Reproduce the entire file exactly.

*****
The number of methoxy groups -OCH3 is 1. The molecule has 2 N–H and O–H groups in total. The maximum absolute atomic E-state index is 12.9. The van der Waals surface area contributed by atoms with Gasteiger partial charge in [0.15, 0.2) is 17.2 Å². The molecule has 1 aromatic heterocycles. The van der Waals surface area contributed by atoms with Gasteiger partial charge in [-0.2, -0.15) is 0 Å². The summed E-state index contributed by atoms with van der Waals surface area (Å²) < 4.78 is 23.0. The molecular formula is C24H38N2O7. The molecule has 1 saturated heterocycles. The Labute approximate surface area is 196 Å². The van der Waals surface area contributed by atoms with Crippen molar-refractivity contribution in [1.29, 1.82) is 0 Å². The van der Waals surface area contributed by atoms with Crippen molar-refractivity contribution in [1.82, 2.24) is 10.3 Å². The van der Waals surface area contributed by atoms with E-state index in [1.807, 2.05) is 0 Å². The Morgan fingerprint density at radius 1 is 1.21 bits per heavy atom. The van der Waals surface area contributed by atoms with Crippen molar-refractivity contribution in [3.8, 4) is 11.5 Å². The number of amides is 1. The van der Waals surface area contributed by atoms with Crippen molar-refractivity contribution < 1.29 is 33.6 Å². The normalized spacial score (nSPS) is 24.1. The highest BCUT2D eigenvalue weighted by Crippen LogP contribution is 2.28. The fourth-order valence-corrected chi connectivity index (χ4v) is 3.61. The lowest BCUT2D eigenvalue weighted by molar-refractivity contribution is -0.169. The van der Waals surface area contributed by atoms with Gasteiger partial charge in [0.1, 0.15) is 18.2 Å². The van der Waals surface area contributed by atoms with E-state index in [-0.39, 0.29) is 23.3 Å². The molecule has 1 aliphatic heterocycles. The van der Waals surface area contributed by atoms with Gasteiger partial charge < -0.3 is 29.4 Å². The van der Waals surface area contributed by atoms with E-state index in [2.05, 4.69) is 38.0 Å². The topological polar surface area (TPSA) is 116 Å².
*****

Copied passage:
The number of methoxy groups -OCH3 is 1. The molecule has 2 N–H and O–H groups in total. The maximum absolute atomic E-state index is 12.9. The van der Waals surface area contributed by atoms with Gasteiger partial charge in [0.15, 0.2) is 17.2 Å². The molecule has 1 aromatic heterocycles. The van der Waals surface area contributed by atoms with Gasteiger partial charge in [-0.2, -0.15) is 0 Å². The summed E-state index contributed by atoms with van der Waals surface area (Å²) < 4.78 is 23.0. The molecular formula is C24H38N2O7. The molecule has 1 saturated heterocycles. The Labute approximate surface area is 196 Å². The van der Waals surface area contributed by atoms with Crippen molar-refractivity contribution in [1.29, 1.82) is 0 Å². The van der Waals surface area contributed by atoms with Crippen molar-refractivity contribution in [1.82, 2.24) is 10.3 Å². The van der Waals surface area contributed by atoms with E-state index in [1.807, 2.05) is 0 Å². The Morgan fingerprint density at radius 1 is 1.21 bits per heavy atom. The van der Waals surface area contributed by atoms with Crippen molar-refractivity contribution in [3.8, 4) is 11.5 Å². The number of amides is 1. The van der Waals surface area contributed by atoms with Crippen molar-refractivity contribution < 1.29 is 33.6 Å². The normalized spacial score (nSPS) is 24.1. The highest BCUT2D eigenvalue weighted by Crippen LogP contribution is 2.28. The fourth-order valence-corrected chi connectivity index (χ4v) is 3.61. The lowest BCUT2D eigenvalue weighted by molar-refractivity contribution is -0.169. The van der Waals surface area contributed by atoms with Gasteiger partial charge in [0.1, 0.15) is 18.2 Å². The van der Waals surface area contributed by atoms with E-state index in [-0.39, 0.29) is 23.3 Å². The molecule has 1 aliphatic heterocycles. The van der Waals surface area contributed by atoms with Gasteiger partial charge < -0.3 is 29.4 Å². The van der Waals surface area contributed by atoms with E-state index in [2.05, 4.69) is 38.0 Å². The topological polar surface area (TPSA) is 116 Å².